Panda Express will also face competition from domestic chains like Bamiyan and Gyoza no Osho, which already have dozens of locations selling inexpensive Chinese dishes such as fried rice and dumplings.
"If we think of reasonably priced Chinese food, that's what we think of," said Reiko Nakamura, managing director for Japan at brand consultancy SGK. "They sell foods everyone knows, and they are very cheap."
Convincing Japanese diners to opt for American-style Chinese dishes such as the company's signature orange chicken could be a major challenge but the company is debuting two new dishes in Kawasaki, "sweet and pungent shrimp" and "char siu glazed salmon."
"The Japanese love things that are new. But orange chicken would not hold much appeal, I'd imagine," said Michael Booth, a food writer and the author of "Sushi & Beyond: What the Japanese Know About Cooking."
"If you want to catch the Japanese palate, you need umami, not sugar," he said.
In health-conscious Japan, the restaurant would need to heap plates with vegetables in addition to fried meats and rice, said Noriko Silvester, founder and managing director at public relations agency Candlewick.
"Nutritious balance is important, even for takeout food," said Silvester, who advised Ikea in its second attempt to enter the Japanese market as well as other foreign brands. "Japanese have specific tastes: less oily, colorful, freshly cooked. When I see the Panda Express menu, the colors are not so brilliant," she said.
If anything could draw Japanese consumers to Panda Express, she believed that it would not be the food, but the associations that the brand evoked, especially among younger consumers deeply familiar with American media.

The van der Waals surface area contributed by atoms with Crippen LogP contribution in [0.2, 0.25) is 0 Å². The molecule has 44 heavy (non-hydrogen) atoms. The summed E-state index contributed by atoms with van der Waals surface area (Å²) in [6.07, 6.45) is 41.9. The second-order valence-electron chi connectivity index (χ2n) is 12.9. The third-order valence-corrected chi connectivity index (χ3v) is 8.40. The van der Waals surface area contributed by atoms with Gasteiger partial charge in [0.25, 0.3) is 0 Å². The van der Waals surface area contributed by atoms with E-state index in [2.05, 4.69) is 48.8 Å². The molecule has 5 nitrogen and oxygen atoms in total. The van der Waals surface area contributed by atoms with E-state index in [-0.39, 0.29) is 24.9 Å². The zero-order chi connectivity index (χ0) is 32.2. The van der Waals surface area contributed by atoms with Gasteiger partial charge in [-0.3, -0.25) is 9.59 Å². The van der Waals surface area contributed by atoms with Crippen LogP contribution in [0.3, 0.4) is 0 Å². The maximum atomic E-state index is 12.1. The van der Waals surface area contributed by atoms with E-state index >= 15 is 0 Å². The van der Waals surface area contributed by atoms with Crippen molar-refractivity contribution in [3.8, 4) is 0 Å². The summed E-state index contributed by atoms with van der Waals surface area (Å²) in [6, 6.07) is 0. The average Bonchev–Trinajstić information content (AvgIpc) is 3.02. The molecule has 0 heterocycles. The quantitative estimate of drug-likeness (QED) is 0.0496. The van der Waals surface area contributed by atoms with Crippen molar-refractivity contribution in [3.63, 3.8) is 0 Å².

"The Japanese fast-food industry is so competitive that taste and price are not enough, and it would be hard to compete on quality or speed. But they could associate it with recognizable images from TV and movies," Silvester said. "For example, we know Chinese food in America is served in a white takeout box with a wire."
Along similar lines, Flamingo Tokyo's Francis recommended that Panda Express capitalize on Japanese cultural associations with America by referencing specific places such as Los Angeles in its marketing and promotional materials.
"There's a lot of interest in foreign city cultures, and in California specifically, as part of how Japan consumes Americana," he said. "If possible, they should bring something specifically American to make a genuinely interesting hybrid, like California roll sushi."
But even if Panda Express succeeds in attracting customers initially, will they be convinced to return when the novelty wears off?
Toshiyuki Nakamura, senior consultant at Hakuhodo Consulting, a branding advisory, pointed to Haagen-Dazs as one such success story. By positioning itself as a sweet treat that Japanese consumers could enjoy daily, the brand was able to carve out a sustainable market position. In contrast, doughnut chain Krispy Kreme successfully launched its business by appealing to Japanese consumer demand for gift-giving, but struggled to expand because there was no clear place for it in daily life.
"In the short term, [Panda Express] can generate buzz with area-focused marketing and photogenic consumption," Nakamura said. "But when they look for further growth after it's no longer new, it's important for Japanese consumers to see it as a daily meal."